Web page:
The audacity of Ubisoft’s Mario + Rabbids Kingdom Battle for the Nintendo Switch is to transform Nintendo’s most cherished characters into tactical weapons slowed to the gait of chess pieces. It shouldn’t work, yet somehow does.
As if Nintendo’s classic characters couldn’t get any weirder, here is Super Mario hefting a futuristic blaster, with all his plump, plumberly pep distilled to numerics like “area of movement,” “dash” or “cleansing stomp.” He’s joined by brother Luigi, whose steely gaze guides stinging sniper shots over swathes of quirky terrain. Deranged bunny allies (the “Rabbids” from Ubisoft’s goofy Rayman-verse) cosplay the famous siblings and other familiar faces, capering across Skittles-bright battlefields like psychotic toddlers. Together they tail a hovering, hockey-puckish robot, dubbed “Beep-o,” who periodically interrupts to ground the game’s rollicking plot.
The conceit is that Nintendo’s Mario-verse and Ubisoft’s topsy-turvy Rabbids have catastrophically collided thanks to a child-brainiac’s augmented reality contraption that can merge objects. The Rabbids show up in a time-traveling washing machine, the helmet accidentally gloms onto one of the bunch, who kicks off a rash of transmogrifications, hybridizing characters and beloved landscapes before buddying with the usual Mario villains. It’s the stuff art team dreams are made of.
Mario’s already bizarre Mushroom Kingdom bursts with Rayman-ish peculiarities, like geysering toilets, grooving flowers and ivory pipes with bunny ears and lolling tongues. Zebra-striped treetops share turf with others that sport surreal curlicues. Snow and sand bleed together forming paradoxical biomes. Toy blocks frame a multihued jungle-gym commandeered by a hilarious alternate version of an iconic Nintendo adversary. It’s wacky, boisterous and absolutely gorgeous.
To reverse this Franken-tangling, players guide a preselected trio through these adorably absurd vistas, led in all cases by Mario, but with swappable spots for Luigi, Princess Peach, Yoshi or their loony Rabbids analogues. Levels (10 per each of the game’s four worlds) subdivide into zones, each freely explorable and stuffed with trip-the-switch traversal puzzles, secret areas and hidden collectibles you can inspect in the vicinity of Princess Peach’s castle, the game’s safe zone hub. (Completionists can also revisit and replay levels here.)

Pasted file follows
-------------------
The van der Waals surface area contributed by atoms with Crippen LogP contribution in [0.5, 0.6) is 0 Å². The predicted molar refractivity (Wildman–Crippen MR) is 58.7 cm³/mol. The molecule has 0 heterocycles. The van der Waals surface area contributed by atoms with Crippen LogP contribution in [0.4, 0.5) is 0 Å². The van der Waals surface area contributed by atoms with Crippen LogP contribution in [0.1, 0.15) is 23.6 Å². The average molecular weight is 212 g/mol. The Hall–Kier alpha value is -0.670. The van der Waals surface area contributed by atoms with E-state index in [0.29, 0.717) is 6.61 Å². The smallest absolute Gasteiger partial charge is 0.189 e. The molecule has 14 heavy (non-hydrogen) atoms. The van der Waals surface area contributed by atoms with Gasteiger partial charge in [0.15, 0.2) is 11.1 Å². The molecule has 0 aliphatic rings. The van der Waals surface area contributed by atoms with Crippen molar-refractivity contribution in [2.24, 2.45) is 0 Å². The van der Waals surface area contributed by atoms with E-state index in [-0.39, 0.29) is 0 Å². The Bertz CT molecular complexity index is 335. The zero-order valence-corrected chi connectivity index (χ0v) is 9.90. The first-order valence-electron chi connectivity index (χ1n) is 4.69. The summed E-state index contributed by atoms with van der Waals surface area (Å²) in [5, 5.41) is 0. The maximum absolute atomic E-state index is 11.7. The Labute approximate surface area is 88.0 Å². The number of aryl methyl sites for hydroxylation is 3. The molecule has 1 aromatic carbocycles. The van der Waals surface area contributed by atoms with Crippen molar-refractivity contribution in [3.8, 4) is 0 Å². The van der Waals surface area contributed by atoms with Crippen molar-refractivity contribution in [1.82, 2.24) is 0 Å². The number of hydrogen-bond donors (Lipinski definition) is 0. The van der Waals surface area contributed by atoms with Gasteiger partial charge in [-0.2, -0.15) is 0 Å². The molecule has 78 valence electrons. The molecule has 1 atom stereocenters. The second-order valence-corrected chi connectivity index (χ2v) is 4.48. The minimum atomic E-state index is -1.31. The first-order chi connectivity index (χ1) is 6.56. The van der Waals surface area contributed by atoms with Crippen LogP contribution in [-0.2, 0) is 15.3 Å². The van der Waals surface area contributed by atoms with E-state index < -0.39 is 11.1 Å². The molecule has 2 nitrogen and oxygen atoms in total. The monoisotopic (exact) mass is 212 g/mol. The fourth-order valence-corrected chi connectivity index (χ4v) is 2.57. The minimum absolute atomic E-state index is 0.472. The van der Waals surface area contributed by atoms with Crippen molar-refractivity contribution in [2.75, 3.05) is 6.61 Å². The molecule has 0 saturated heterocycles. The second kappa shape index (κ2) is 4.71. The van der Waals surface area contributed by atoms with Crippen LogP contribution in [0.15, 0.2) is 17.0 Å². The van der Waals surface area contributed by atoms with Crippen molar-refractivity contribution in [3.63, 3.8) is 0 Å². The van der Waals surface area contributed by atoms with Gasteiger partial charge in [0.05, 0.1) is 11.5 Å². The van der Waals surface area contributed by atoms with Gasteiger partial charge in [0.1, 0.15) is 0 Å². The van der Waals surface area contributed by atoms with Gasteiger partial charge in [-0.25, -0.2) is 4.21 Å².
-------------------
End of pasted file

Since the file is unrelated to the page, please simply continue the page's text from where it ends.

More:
To make headway, Mario and pals must win past chessboard-like chokepoints folded into “chapters.” Venture into these and the game shifts to combat that plays out on grids and by turns, pitting scrums of mutant Rabbids against Mario and posse. Heroes and enemies wield short or long range weapons, each with collateral effects that can burn, blind, freeze and even knock combatants off the board. New and stronger enemy types shuffle onstage as the game unfolds, ratcheting up the difficulty and thereby the demands of resource allocation, which is what strategy games like this are really about.
Should Mario deploy a Mega Man-ish arm blaster to pick off a distant foe, or swing a Mario Bros. style hammer to pummel a nearby one? Perform a “dash” to dropkick an enemy, or “team jump” off a comrade to increase his maximum range? Hang back in cover, or risk taking enemy fire to slip into a pipe that’ll whisk him to high ground? Should Rabbid Peach fire a midrange cannon capable of gluing enemies in place, or dispatch a wheeled bomb that homes in on its target? Conjure a defensive forcefield, or revitalize nearby allies with a burst of healing energy? Jump on an ally to “cleanse” a status ailment or “double dash” to knock down a pair of opponents? Should two heroes activate “react” abilities, while the third lures enemies into a trap that triggers a devastating combo?